Cycling the West Coast: Happy Naps and Paninis! [Day 25]

Luke Guilford | CycleCycle
Mendocino from above. Photo Credit: Luke Guilford
Mendocino from above. Photo Credit: Luke Guilford

Day 25

This morning evolved at a relaxing pace, leaving camp and heading just a few miles down the road to Mendocino. We looped through the Mendocino Headlands State Park to absorb the beautiful views of the rocky coastline and wide open meadow.

Much of my time looking out on the coast has been spent tracking different birds leaving their nests and diving out toward the sea. The rocks off the coast were loaded with common murres with dark backs and white bellies. It was hard not to be reminded of little penguins watching these birds waddle around and dive off the rocks. After doing some further research, I learned that these birds can dive over 200 feet into the ocean in search of food.

Mendocino Headlands. Photo Credit: Luke Guilford
Mendocino Headlands. Photo Credit: Luke Guilford

After some thorough bird watching, we explored the town of Mendocino. We found some breakfast and coffee and eventually hopped back on the bikes, heading south toward the town of Elk.

The entire route to Elk had no shortage of hills to climb, but each climb led to an incredible ocean view. Navarro Point was a really cool spot because the Navarro River spills into the Pacific Ocean.

Heading south, we came across the town of Elk, where an art show was going on. We stopped for some lunch at a small deli, and they were making fresh paninis that were delicious. Afterward, I took a little nap in the sun near the ocean, and that revived my soul. It was a short day of around 33 miles, so we passed through Elk.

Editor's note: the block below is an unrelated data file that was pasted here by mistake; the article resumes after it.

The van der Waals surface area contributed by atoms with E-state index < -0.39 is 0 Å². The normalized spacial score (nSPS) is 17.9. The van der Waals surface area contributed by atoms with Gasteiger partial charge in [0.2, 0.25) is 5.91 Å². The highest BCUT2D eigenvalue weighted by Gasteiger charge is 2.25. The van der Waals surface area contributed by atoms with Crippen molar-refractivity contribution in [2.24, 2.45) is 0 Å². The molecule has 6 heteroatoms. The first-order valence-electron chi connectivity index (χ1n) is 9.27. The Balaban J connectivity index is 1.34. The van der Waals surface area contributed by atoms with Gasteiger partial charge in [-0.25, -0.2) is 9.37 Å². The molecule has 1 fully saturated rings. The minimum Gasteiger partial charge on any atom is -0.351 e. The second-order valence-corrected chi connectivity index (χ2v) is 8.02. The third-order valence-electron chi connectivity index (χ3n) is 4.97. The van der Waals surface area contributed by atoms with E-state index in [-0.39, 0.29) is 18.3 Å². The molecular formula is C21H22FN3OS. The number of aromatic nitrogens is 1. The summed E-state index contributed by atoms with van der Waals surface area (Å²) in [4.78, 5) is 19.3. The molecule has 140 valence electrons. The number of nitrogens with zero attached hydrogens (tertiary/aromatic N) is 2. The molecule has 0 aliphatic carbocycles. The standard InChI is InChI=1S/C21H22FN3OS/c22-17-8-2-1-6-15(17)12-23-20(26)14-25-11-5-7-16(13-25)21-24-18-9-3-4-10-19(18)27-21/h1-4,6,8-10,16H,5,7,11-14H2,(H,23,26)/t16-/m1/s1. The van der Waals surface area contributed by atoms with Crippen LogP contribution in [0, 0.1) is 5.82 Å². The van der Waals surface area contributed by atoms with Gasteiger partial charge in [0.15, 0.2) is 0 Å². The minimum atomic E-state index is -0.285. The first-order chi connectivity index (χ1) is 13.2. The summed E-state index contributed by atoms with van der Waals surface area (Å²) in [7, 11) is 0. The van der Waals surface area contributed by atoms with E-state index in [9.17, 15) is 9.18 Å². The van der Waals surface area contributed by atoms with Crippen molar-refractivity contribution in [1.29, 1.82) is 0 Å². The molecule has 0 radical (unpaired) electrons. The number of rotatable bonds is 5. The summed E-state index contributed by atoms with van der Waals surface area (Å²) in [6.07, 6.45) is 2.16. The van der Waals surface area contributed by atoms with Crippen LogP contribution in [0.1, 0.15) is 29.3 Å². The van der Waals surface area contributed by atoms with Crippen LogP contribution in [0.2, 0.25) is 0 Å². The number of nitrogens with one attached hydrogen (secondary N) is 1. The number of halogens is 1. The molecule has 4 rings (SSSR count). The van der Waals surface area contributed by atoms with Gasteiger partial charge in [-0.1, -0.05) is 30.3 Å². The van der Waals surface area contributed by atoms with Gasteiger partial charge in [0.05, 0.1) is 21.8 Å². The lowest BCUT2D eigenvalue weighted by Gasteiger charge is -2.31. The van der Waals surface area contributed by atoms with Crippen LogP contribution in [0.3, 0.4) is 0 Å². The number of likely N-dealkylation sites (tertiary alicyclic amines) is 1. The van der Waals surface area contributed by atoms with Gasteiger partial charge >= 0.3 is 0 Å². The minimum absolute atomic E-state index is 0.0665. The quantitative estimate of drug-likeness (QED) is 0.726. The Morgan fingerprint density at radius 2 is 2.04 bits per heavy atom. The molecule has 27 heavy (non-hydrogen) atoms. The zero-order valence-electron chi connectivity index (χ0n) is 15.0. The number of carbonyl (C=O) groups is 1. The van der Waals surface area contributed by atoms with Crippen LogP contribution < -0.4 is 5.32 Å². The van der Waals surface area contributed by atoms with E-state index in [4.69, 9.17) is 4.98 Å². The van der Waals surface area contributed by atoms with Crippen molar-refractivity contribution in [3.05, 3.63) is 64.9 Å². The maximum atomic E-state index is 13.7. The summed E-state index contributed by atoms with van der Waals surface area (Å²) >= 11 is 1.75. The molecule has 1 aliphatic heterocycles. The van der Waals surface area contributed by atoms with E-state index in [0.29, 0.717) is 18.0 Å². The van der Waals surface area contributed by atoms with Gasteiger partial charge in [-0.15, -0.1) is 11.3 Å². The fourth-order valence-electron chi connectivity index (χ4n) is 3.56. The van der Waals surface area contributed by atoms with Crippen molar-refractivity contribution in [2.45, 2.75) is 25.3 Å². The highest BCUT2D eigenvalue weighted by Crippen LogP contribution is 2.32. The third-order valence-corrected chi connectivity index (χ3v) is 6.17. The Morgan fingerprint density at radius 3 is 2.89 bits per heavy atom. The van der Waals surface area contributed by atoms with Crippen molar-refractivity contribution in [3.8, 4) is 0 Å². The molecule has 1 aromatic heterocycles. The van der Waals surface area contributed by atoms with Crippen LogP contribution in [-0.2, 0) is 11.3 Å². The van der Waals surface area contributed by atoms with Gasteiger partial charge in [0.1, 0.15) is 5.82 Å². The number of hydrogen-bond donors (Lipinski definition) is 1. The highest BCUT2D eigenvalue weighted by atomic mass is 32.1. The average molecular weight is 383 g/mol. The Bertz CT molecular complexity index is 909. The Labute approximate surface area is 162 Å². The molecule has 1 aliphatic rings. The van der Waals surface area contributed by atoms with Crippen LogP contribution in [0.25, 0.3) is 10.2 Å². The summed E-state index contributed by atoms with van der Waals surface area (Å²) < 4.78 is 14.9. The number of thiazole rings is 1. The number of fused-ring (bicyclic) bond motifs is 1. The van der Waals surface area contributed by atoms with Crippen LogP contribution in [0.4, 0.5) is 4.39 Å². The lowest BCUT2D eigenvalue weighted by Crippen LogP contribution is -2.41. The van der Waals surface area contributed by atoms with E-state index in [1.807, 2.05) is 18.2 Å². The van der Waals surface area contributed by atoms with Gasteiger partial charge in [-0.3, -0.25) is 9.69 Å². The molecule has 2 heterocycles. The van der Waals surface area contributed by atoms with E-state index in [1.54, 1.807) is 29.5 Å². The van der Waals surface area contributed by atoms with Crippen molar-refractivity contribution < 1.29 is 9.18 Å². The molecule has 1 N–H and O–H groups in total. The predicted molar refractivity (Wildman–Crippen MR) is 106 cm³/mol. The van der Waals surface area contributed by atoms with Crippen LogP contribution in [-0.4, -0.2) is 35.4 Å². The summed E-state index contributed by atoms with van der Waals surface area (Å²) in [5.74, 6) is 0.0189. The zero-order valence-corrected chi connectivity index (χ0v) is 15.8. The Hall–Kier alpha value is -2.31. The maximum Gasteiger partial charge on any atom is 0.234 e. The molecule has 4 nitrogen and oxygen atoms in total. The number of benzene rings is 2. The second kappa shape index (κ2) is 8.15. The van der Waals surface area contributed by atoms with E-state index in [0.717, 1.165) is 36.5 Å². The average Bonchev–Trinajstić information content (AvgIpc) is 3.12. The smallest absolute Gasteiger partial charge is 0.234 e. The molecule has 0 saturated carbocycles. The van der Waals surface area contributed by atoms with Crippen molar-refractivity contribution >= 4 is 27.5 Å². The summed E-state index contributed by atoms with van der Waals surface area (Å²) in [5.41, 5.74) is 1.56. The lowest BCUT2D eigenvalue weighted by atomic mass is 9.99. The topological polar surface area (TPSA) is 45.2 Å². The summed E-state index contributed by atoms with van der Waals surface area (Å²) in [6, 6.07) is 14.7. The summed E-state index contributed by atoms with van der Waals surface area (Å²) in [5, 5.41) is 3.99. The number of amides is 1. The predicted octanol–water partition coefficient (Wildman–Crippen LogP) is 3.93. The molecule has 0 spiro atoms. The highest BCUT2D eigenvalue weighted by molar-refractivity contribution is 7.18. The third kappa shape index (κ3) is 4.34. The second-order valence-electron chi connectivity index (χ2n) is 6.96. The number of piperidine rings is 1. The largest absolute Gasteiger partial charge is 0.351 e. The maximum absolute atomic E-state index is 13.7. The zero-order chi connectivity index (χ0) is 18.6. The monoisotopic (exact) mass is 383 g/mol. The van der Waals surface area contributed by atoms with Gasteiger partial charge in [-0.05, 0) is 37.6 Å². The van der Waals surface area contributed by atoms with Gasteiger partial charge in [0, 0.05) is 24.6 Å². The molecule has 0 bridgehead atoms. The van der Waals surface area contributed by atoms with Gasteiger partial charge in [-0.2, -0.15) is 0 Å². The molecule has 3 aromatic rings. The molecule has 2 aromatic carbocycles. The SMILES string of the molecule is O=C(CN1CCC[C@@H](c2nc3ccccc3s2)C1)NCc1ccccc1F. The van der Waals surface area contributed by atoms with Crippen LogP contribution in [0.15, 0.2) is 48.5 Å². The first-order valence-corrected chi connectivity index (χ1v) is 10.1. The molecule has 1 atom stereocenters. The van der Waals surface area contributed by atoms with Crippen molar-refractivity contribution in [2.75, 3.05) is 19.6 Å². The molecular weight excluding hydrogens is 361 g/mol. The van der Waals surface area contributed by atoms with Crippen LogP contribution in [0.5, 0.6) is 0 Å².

Just another bike picture. Photo Credit: Luke Guilford
Just another bike picture. Photo Credit: Luke Guilford

Today was fairly uneventful, in a good way. Today was full of peace, sun, and a highway with nonstop views of some of the most beautiful coastlines I have ever seen. I didn’t really want the day to end, but we eventually rolled into Manchester to try and find a spot to camp.

Right at our turn-off for the campsite was a small ranch my father had found, and all the cattle had made their way over to the fence to see what was happening. I felt like I was presenting to a crowd, their eyes were glued to us, it was so funny. I’m from the Midwest, so I’ve had my fair share of encounters with cattle, but this was odd for them to be so glued to us. I hope they’ll be around in the morning; these dudes crack me up.

You never know the friends you'll make along the way. Photo Credit: Luke Guilford
You never know the friends you’ll make along the way. Photo Credit: Luke Guilford

The other day in Fort Bragg, the bike shop owner said that Manchester State Park would be closed. With this news, we decided to stop by the KOA in Manchester, but like most KOAs, they’re a little hectic and overpriced, so we thought it would be worth a shot to see if the state park was open. We didn’t see any tents or cars, but I saw an RV resembling the camp host. We swung by, and sure enough, they were open for camping.

The camp host welcomed us and gave us a history lesson about the area, mostly about the HAW-1, the first submarine telephone cable laid between Hawaii and the mainland United States. The cable, or the two cables, was laid in 1957 and stretched 2,625 miles from Hanauma Bay, Oahu, Hawaii, to Point Arena, California, just south of the campground. The HAW-1 cable provided the first direct operator dialing between Hawaii and the mainland and was retired in 1989 after 32 years of service, eventually replaced with fiber optic cable technology.

Tomorrow’s plan is to make it into Salt Point State Park, about 40 miles south of our campsite, tonight. If the road is anything like it was today, then I am mega-stoked to hit the road!

Stats from today:

  • 33 miles biked
  • 2,000 vertical feet climbed
  • Two paninis eaten
  • One empty campsite
Day 25
Route for the day!

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